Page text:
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Could spent coffee grounds provide an alternative to plastic packaging?

Next to water, coffee is the most popular beverage on Earth and is the world's second most traded good, trailing only oil. It is estimated that humans drink more than 2 billion cups of coffee per day with over 60% of Americans having a cup each day. As a result, over 8 million tons of spent coffee grounds are disposed of on an annual basis.

Srinivas Janaswamy
Srinivas Janaswamy

What if, instead of ending up in a landfill, those coffee grounds could be used as a sustainable, climate-friendly packaging material?

While this may seem like wishful thinking, a new study from Srinivas Janaswamy, associate professor in South Dakota State University's Department of Dairy and Food Science, has revealed how spent coffee grounds can be made into biodegradable films—material that could one day replace plastics.

Alternatives to plastic

Plastics are strong, flexible and relatively inexpensive to produce, making them a near "perfect" material for packaging. Plastics, however, pose a serious environmental problem. While recyclable, most plastics end up as litter or in landfills, where they take 700 years to biodegrade. In the oceans, miles of plastic garbage patches—most notably, the Great Pacific Garbage Patch, which is currently the size of Texas and growing—float aimlessly, underlining the growing environmental crisis that an overreliance on plastic has created.

Of growing concern are microplastics, a relatively new scientific discovery in which microscopic pieces of plastics are finding their way into the food and water that humans consume. Little to no research on the long-term health effects of microplastics on humans has been conducted thus far.

A safe, sustainable and climate-friendly plastic alternative is needed.

"Plastics constitute a wide range of materials designed to meet many daily needs," Janaswamy said. "Replacing all existing plastics is far from possible at this stage. However, substituting low-cost daily commodity-used conventional plastics, which occupy the most considerable fraction of the environmental contaminants, is feasible and can be achieved."

Why coffee grounds?

Over the past few years, Janaswamy has focused his research efforts on creating biodegradable alternatives to plastic, often from agricultural byproducts. Previously, Janaswamy has prepared films from the cellulose-rich peels of avocados and corn stover.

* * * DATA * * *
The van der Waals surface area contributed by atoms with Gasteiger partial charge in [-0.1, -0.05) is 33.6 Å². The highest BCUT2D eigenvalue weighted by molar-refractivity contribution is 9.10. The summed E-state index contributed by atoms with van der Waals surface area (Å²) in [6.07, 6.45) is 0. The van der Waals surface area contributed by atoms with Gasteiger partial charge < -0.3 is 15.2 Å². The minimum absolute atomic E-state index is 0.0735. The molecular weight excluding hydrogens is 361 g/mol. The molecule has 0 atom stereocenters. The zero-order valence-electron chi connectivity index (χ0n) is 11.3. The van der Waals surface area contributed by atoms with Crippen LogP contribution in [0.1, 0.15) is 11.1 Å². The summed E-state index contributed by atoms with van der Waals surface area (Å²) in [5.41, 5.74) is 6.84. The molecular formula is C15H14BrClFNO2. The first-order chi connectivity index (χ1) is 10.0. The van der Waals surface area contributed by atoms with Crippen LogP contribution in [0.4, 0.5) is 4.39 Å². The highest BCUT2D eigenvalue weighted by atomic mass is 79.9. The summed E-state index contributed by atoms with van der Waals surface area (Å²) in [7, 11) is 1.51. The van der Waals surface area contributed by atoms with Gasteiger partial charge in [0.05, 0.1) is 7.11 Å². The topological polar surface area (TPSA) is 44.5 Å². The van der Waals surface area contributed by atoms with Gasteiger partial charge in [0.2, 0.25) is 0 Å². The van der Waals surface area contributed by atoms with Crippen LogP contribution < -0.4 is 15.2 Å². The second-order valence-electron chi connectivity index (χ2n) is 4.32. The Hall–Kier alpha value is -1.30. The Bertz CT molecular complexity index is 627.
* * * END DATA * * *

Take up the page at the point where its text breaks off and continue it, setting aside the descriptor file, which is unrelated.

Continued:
"This project continues my ongoing efforts to prepare films that could replace plastics," Janaswamy said.

Spent coffee grounds were chosen as the source material for a few different reasons. First, spent coffee grounds are widely available with millions of tons produced annually. While most end up in landfills, some are used for other things, like gardening. While this may seem like an environmentally conscious move, as Janaswamy points out, it actually can cause environmental problems.

"Generally, we discard the coffee ground grounds after we make our coffee," Janaswamy said. "Some of us use them for compositing, gardening and other things. Ironically, such a process demands high amounts of oxygen and releases a good amount of methane, which contributes to global warming."

Second, as emerging economies begin adding chain coffee shops—like Starbucks—the amount of spent coffee grounds will only increase. Using this otherwise unused resource for biodegradable films is a sustainable and economical solution to the plastic crisis.

Finally, spent coffee grounds contain lignocellulosic fibers, the material needed to make the films.

Coffee into film

To prepare the films, the research team first extracted lignocellulosic fibers from the spent coffee grounds. A green chemical modification process was then deployed to make the film more suitable for packaging.

The resulting films were able to biodegrade within 45 days in the soil while also having high tensile strength. Further, the films also had some unique properties of which researchers took note.

"Interestingly, these films could block significant amounts of UV radiation and display antioxidant properties," Janaswamy explained. "I sincerely believe this research outcome opens up new applications for spent coffee grounds."

While this should still be considered "stage one" of turning spent coffee grounds into films, the results from this study showed significant promise.

"The potential for plastic-replacing films from the widely discarded but plentiful and sustainable spent coffee grounds remain unscathed and exciting toward value creation," Janaswamy said.

Sajal Bhattarai, an SDSU graduate and a doctoral candidate at Purdue University, collaborated with Janaswamy on this research.

The study, titled "Biodegradable, UV-blocking, and antioxidant films from lignocellulosic fibers of spent coffee grounds," was published in the International Journal of Biological Macromolecules. The U.S. Department of Agriculture's National Institute of Food and Agriculture provided funding for the project.